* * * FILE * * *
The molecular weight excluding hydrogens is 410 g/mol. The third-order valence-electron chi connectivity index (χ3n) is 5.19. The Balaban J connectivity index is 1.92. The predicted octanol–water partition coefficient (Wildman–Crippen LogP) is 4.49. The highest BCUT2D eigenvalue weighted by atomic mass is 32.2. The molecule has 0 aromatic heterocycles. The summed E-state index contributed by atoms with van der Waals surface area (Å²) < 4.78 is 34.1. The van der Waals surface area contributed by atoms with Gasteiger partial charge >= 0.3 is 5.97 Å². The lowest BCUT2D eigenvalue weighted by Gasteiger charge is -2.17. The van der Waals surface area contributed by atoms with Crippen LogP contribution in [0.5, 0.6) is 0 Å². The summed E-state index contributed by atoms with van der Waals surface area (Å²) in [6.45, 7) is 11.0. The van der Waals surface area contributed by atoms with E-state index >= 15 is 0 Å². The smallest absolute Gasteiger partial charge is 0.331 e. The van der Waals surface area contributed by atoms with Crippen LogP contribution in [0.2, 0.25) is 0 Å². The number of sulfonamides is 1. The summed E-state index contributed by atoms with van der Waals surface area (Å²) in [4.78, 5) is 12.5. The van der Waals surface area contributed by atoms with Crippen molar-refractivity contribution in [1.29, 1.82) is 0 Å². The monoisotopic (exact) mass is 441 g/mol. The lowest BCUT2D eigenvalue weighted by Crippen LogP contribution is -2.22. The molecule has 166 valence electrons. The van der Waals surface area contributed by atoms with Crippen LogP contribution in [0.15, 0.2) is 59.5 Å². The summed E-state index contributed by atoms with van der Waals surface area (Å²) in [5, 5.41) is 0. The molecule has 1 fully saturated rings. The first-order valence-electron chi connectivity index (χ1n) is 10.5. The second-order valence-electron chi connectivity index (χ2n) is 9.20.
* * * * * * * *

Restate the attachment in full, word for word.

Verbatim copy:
The molecular weight excluding hydrogens is 410 g/mol. The third-order valence-electron chi connectivity index (χ3n) is 5.19. The Balaban J connectivity index is 1.92. The predicted octanol–water partition coefficient (Wildman–Crippen LogP) is 4.49. The highest BCUT2D eigenvalue weighted by atomic mass is 32.2. The molecule has 0 aromatic heterocycles. The summed E-state index contributed by atoms with van der Waals surface area (Å²) < 4.78 is 34.1. The van der Waals surface area contributed by atoms with Gasteiger partial charge >= 0.3 is 5.97 Å². The lowest BCUT2D eigenvalue weighted by Gasteiger charge is -2.17. The van der Waals surface area contributed by atoms with Crippen LogP contribution in [0.5, 0.6) is 0 Å². The summed E-state index contributed by atoms with van der Waals surface area (Å²) in [6.45, 7) is 11.0. The van der Waals surface area contributed by atoms with E-state index >= 15 is 0 Å². The smallest absolute Gasteiger partial charge is 0.331 e. The van der Waals surface area contributed by atoms with Crippen LogP contribution in [0.2, 0.25) is 0 Å². The number of sulfonamides is 1. The summed E-state index contributed by atoms with van der Waals surface area (Å²) in [4.78, 5) is 12.5. The van der Waals surface area contributed by atoms with Crippen molar-refractivity contribution in [1.29, 1.82) is 0 Å². The monoisotopic (exact) mass is 441 g/mol. The lowest BCUT2D eigenvalue weighted by Crippen LogP contribution is -2.22. The molecule has 166 valence electrons. The van der Waals surface area contributed by atoms with Crippen LogP contribution in [0.15, 0.2) is 59.5 Å². The summed E-state index contributed by atoms with van der Waals surface area (Å²) in [5, 5.41) is 0. The molecule has 1 fully saturated rings. The first-order valence-electron chi connectivity index (χ1n) is 10.5. The second-order valence-electron chi connectivity index (χ2n) is 9.20.